I haven’t yet met anyone who didn’t like dried ham.
In its many permutations – Prosciutto di Parma, Jamón Serrano and Jamón ibérico, or any variety of Speck – dried ham is probably the most favoured cured pork product around. And if I am wrong, then feel free to correct me, but it certainly is one of my and my friends’ favorites (a good pancetta does come close as well), which is what matters here.
Dried ham in all of its permutations is generally reputed to be delicious, and is frequently expensive, but the sad misconception (courtesy fat-is-bad brigade, grrr!) about it is that it is ruinous to one’s health, and should be avoided by anyone eating healthy.
This, frankly speaking, is bull. Unless you are on a no-salt diet for kidney failure or similar reasons, or are sensitive to nitrates and nitrites (curing salts), or pork itself, dried ham is a fantastic addition to your food repertoire. Yes, it is not light in either calories or fat, but if you feel you want to concern yourself with those, consider the fact that it has a lot of flavor packed into paper-thin slices, and that despite it being calorific and salty per 100g, the amount of culinary bliss per those 100g is above and beyond most other meat-based foods in such a small quantity. And (unless you are like me and don’t concern yourself with fat or calories, watching sugar instead) you don’t actually need to pile a huge amount of said ham on – one or two slices brighten up a salad like literally nothing else. Though, as you can see in above photo, I myself am very dried ham-happy and just pile it on. But the point is that such amount of it is not necessary to use if you want it as an accent and flavor.
No one who likes their food (and doesn’t eschew pork on religious grounds) would stick their nose up at this salad – and the best part is that the hardest bit of preparation is pulling the ham out of its package and chopping the melon. And considering the speed and ease of preparation, this essentially amounts to fast food. Compare it to most typical junk people eat in a hurry, and you’ll see the light. Or the ham. Same thing, really!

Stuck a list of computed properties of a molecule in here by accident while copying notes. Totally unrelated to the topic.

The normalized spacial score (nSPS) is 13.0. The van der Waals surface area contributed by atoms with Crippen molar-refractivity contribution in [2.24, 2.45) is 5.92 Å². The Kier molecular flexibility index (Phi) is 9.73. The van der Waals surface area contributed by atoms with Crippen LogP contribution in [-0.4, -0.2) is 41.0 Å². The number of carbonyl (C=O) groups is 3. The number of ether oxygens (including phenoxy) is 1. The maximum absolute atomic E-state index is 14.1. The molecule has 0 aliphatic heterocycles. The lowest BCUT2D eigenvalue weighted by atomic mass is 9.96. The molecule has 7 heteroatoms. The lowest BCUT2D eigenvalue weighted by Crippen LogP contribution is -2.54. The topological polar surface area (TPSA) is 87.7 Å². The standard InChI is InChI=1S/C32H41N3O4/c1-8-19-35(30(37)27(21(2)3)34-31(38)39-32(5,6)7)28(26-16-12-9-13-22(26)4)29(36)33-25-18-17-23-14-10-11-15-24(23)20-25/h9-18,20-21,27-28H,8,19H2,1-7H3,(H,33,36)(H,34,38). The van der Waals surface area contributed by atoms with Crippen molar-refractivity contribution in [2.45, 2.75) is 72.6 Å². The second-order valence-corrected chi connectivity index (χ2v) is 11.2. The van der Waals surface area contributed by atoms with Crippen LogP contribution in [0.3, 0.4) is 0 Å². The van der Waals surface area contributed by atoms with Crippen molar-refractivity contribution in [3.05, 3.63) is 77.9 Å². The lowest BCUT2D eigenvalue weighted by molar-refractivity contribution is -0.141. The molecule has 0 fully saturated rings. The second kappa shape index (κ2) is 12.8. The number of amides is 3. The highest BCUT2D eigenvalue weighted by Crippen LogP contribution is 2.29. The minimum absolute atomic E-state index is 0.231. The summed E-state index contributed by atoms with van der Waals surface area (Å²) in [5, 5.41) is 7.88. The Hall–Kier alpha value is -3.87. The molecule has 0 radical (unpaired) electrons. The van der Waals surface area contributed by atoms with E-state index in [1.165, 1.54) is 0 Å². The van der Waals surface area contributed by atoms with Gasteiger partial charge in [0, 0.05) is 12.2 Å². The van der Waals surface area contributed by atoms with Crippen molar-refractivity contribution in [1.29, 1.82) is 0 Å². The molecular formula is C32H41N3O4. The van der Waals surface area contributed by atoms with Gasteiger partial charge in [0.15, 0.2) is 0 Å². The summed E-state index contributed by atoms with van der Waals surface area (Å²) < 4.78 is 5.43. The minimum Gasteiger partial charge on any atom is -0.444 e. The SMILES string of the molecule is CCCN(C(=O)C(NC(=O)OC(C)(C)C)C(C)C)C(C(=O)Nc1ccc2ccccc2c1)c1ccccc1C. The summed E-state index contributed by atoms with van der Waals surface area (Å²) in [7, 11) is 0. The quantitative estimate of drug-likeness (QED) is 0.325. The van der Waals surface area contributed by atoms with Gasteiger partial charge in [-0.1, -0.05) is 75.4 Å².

Ingredients (for 2 large plates):
- Several large handfuls of arugula (rocket, rucola, etc.), watercress or other strong-flavored baby greens
- 10 – 15cm of cucumber, washed and sliced
- 1/2 of a cantaloupe melon, cored, taken off peel and chopped – I like mine ripe enough to be aromatic and sweet but still crisp rather than mushy, but any stage of ripeness would do if you prefer it otherwise
- 6 – 8 slices of dried ham of your choice (the one in the salad in the picture was some sort of generic Spanish variety which was found lurking in the back of the fridge during a routine sensor sweep – have I mentioned that, unopened, dried ham keeps in the fridge for ages?)
- Pinch chili flakes and dried oregano each – or if you have fresh herbs, feel free to substitute 2 teaspoons of fresh chopped oregano or thyme for the dried
- Flaked sea salt
- Good quality extra virgin olive oil to drizzle
- Place your greens onto plates and fluff them up
- Spread cucumber slices on top
- Pull apart the ham and drape it over the cucumber
- Pile cantaloupe pieces on top of the ham in the centre of the plate
- Sprinkle with chili flakes and oregano (dried or fresh or thyme if using.)
- Drizzle with olive oil
- Sprinkle with sea salt flakes – and it is ready to eat, though it certainly won’t hurt it to stand for about 5 minutes to let the melon drip juice all over the ham.
Lovely, healthy and oh-so-drool-inducingly gorgeous!